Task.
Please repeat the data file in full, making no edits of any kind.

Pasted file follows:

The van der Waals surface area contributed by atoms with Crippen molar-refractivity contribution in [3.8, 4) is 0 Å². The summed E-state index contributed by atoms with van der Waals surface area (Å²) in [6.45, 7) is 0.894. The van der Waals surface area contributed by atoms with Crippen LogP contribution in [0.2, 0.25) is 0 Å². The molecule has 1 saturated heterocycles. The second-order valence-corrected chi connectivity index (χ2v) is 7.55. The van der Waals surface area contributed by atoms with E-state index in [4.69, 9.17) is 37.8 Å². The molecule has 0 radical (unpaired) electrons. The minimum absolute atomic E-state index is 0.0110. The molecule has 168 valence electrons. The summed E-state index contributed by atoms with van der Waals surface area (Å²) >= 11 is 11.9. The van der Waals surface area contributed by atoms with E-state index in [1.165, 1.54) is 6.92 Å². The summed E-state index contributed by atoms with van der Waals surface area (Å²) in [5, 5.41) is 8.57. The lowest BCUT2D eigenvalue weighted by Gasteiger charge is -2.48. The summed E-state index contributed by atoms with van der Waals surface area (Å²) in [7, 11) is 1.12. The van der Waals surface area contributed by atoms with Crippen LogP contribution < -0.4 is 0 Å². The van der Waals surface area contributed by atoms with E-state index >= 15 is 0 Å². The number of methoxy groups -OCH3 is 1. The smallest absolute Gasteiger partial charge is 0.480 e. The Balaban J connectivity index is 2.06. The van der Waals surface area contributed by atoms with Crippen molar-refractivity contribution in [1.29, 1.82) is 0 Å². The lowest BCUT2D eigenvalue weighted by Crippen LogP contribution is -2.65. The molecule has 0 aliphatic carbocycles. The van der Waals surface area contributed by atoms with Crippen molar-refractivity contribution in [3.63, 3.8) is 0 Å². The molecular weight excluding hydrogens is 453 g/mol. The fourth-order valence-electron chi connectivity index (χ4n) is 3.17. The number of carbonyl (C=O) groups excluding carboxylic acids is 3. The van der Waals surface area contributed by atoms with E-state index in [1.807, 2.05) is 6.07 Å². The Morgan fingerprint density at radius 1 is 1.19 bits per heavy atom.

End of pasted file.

The van der Waals surface area contributed by atoms with Crippen molar-refractivity contribution in [3.8, 4) is 0 Å². The summed E-state index contributed by atoms with van der Waals surface area (Å²) in [6.45, 7) is 0.894. The van der Waals surface area contributed by atoms with Crippen LogP contribution in [0.2, 0.25) is 0 Å². The molecule has 1 saturated heterocycles. The second-order valence-corrected chi connectivity index (χ2v) is 7.55. The van der Waals surface area contributed by atoms with E-state index in [4.69, 9.17) is 37.8 Å². The molecule has 0 radical (unpaired) electrons. The minimum absolute atomic E-state index is 0.0110. The molecule has 168 valence electrons. The summed E-state index contributed by atoms with van der Waals surface area (Å²) >= 11 is 11.9. The van der Waals surface area contributed by atoms with E-state index in [1.165, 1.54) is 6.92 Å². The summed E-state index contributed by atoms with van der Waals surface area (Å²) in [5, 5.41) is 8.57. The lowest BCUT2D eigenvalue weighted by Gasteiger charge is -2.48. The summed E-state index contributed by atoms with van der Waals surface area (Å²) in [7, 11) is 1.12. The van der Waals surface area contributed by atoms with Crippen LogP contribution < -0.4 is 0 Å². The van der Waals surface area contributed by atoms with E-state index >= 15 is 0 Å². The number of methoxy groups -OCH3 is 1. The smallest absolute Gasteiger partial charge is 0.480 e. The Balaban J connectivity index is 2.06. The van der Waals surface area contributed by atoms with Crippen molar-refractivity contribution in [1.29, 1.82) is 0 Å². The lowest BCUT2D eigenvalue weighted by Crippen LogP contribution is -2.65. The molecule has 0 aliphatic carbocycles. The van der Waals surface area contributed by atoms with Crippen molar-refractivity contribution in [3.63, 3.8) is 0 Å². The molecular weight excluding hydrogens is 453 g/mol. The fourth-order valence-electron chi connectivity index (χ4n) is 3.17. The number of carbonyl (C=O) groups excluding carboxylic acids is 3. The van der Waals surface area contributed by atoms with E-state index in [1.807, 2.05) is 6.07 Å². The Morgan fingerprint density at radius 1 is 1.19 bits per heavy atom.